Reading with beginning readers:
The process of learning to read can take time, or it can happen quickly. Most beginning readers exhibit inconsistent results at first. It’s normal for a new reader to know a word one day, or even on one page, and not know it the next. Their reading is usually choppy with little regard for punctuation. Often they can’t tell you much about what they just read. They are spending their time and energy on decoding, while fluency and comprehension are low priority for now. They like to read the same books over and over.
To support the process of your beginning readers, it’s important to give them time to read every day. It takes time to develop the skill of reading. Be patient and let them reread the same books time and again. This helps build confidence and fluency.
Try to connect what they’re reading to the world around them in some way.
When you read with your beginner, take turns reading, or have her reread after you. When a new reader really wants to read a certain book, but it is too difficult, it works well to read parts of it to her, and as she begins to recognize the words, let her read a little more at a time. Some children like to pretend they can read harder books. That’s a natural part of the process too. They are practicing their reading behaviors.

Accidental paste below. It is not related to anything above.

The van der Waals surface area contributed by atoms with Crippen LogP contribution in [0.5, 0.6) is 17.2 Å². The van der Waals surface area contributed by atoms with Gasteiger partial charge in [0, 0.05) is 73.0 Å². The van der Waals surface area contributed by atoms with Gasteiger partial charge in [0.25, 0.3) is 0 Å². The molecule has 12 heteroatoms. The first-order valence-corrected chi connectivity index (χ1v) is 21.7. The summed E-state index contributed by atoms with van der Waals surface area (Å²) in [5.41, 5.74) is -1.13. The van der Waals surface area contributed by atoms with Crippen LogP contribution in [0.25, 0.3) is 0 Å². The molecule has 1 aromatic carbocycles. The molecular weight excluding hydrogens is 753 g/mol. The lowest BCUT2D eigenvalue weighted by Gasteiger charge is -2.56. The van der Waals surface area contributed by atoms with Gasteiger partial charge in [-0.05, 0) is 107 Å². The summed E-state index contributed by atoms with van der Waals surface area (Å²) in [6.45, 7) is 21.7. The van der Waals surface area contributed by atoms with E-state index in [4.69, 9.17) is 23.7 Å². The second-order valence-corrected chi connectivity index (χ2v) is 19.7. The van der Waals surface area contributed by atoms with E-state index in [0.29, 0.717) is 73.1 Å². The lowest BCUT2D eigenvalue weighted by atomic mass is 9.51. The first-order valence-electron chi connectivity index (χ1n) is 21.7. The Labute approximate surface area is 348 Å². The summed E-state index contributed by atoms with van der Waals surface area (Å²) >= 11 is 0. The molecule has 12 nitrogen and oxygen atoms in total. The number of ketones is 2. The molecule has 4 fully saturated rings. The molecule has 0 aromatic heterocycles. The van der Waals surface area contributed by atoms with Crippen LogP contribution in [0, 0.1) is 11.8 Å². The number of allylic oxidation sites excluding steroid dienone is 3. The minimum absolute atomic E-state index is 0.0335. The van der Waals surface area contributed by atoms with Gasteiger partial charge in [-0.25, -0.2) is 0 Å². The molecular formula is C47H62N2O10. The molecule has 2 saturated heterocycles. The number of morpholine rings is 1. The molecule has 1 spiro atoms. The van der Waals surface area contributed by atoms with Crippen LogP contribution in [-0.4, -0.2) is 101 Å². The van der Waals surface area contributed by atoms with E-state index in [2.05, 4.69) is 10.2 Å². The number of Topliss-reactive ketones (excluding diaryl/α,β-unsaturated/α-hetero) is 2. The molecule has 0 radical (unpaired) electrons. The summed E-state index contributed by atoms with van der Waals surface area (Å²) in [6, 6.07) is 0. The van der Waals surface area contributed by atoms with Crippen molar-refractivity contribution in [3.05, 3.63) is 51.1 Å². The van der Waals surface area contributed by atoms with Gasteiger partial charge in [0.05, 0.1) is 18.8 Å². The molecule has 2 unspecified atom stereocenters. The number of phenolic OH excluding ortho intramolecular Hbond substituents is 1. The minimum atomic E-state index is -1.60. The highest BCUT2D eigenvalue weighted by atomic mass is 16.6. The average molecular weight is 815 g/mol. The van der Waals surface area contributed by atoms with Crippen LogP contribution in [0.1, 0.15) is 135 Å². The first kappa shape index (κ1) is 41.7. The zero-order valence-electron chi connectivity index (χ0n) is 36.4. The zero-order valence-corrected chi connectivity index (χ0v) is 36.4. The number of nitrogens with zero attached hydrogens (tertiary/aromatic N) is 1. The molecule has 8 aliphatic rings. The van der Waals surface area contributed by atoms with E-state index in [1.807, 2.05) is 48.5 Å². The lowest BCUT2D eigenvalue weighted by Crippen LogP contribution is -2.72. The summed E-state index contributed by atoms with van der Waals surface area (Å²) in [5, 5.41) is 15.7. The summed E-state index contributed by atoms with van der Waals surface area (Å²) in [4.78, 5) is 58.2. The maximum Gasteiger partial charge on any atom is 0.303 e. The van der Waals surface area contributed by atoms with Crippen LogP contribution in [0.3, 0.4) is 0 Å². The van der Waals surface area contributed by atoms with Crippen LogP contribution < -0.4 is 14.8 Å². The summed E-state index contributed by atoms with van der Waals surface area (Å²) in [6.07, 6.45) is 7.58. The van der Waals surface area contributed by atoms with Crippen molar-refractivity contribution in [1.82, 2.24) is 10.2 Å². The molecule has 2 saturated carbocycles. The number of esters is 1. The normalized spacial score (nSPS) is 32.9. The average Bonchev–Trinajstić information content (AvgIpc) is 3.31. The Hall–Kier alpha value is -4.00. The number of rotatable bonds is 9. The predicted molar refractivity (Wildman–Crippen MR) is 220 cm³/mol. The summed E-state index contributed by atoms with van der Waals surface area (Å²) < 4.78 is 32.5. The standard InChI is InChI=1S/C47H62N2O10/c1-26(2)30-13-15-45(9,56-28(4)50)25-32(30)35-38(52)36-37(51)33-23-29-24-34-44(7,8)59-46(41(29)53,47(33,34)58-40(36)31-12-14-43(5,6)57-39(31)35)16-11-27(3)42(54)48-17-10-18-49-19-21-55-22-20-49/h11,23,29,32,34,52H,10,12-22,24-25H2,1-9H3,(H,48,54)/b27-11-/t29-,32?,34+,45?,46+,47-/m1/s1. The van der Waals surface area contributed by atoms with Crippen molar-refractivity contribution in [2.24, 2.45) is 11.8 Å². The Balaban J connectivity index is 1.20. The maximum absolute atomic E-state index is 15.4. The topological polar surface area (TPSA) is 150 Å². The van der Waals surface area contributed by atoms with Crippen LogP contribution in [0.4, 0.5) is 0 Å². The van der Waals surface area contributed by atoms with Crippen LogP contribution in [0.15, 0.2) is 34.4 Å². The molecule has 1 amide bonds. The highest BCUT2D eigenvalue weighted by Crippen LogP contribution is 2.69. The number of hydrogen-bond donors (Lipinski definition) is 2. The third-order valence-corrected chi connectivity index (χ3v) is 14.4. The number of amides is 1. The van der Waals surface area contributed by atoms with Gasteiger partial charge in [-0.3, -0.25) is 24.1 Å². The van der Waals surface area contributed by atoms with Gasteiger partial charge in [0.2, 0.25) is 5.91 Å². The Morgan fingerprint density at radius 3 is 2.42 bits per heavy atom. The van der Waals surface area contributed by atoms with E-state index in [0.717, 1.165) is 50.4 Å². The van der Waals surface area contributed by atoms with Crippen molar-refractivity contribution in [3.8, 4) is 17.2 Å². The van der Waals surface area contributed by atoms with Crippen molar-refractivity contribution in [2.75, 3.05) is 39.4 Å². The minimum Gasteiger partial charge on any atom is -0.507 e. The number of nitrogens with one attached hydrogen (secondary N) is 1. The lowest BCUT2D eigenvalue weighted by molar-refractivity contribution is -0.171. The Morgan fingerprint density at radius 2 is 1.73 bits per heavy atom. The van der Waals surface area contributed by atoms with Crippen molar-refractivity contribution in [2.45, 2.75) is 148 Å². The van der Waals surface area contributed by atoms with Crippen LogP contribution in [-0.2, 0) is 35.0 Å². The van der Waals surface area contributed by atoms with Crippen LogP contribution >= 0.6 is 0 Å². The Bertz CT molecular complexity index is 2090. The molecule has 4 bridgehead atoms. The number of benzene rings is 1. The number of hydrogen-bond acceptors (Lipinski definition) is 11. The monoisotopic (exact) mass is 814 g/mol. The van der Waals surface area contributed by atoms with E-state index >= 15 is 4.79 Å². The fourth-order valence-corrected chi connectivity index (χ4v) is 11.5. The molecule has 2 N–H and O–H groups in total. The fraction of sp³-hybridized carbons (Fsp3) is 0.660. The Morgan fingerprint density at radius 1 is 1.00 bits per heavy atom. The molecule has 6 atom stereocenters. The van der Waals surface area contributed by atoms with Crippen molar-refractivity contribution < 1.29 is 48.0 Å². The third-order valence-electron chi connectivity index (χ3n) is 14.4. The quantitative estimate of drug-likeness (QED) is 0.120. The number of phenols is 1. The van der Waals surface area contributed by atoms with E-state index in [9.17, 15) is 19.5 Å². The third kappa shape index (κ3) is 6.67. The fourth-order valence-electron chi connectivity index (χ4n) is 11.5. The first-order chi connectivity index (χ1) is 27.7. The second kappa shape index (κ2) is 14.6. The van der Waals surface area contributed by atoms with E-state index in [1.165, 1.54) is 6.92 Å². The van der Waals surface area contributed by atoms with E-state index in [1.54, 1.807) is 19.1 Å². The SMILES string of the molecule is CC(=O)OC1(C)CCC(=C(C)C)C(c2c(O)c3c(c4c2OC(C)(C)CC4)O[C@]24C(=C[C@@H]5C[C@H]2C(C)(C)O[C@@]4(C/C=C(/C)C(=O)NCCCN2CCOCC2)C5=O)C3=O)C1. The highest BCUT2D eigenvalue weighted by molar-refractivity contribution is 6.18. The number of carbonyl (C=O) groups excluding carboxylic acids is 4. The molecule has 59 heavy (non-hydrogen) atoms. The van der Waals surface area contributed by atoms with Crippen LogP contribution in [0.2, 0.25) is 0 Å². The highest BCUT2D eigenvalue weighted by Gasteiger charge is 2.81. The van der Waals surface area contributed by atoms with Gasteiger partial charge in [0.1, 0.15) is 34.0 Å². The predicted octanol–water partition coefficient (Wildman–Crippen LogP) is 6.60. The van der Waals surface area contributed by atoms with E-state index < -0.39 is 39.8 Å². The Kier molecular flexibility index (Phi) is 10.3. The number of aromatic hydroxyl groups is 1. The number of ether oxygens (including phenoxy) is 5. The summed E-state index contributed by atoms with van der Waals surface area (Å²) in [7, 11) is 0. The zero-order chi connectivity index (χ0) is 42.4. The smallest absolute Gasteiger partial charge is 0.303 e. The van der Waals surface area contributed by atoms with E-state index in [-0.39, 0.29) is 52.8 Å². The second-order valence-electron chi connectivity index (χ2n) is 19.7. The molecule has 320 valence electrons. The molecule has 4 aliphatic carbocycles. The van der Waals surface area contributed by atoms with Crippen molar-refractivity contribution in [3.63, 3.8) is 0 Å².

Whatever else you do, never stop reading aloud! Even though your child is learning to read on their own, it’s crucial that they continue to get the benefits of being read to as well.
Finally, remember that everyone learns to read at very different rates. Make sure you have realistic expectations for your beginning reader.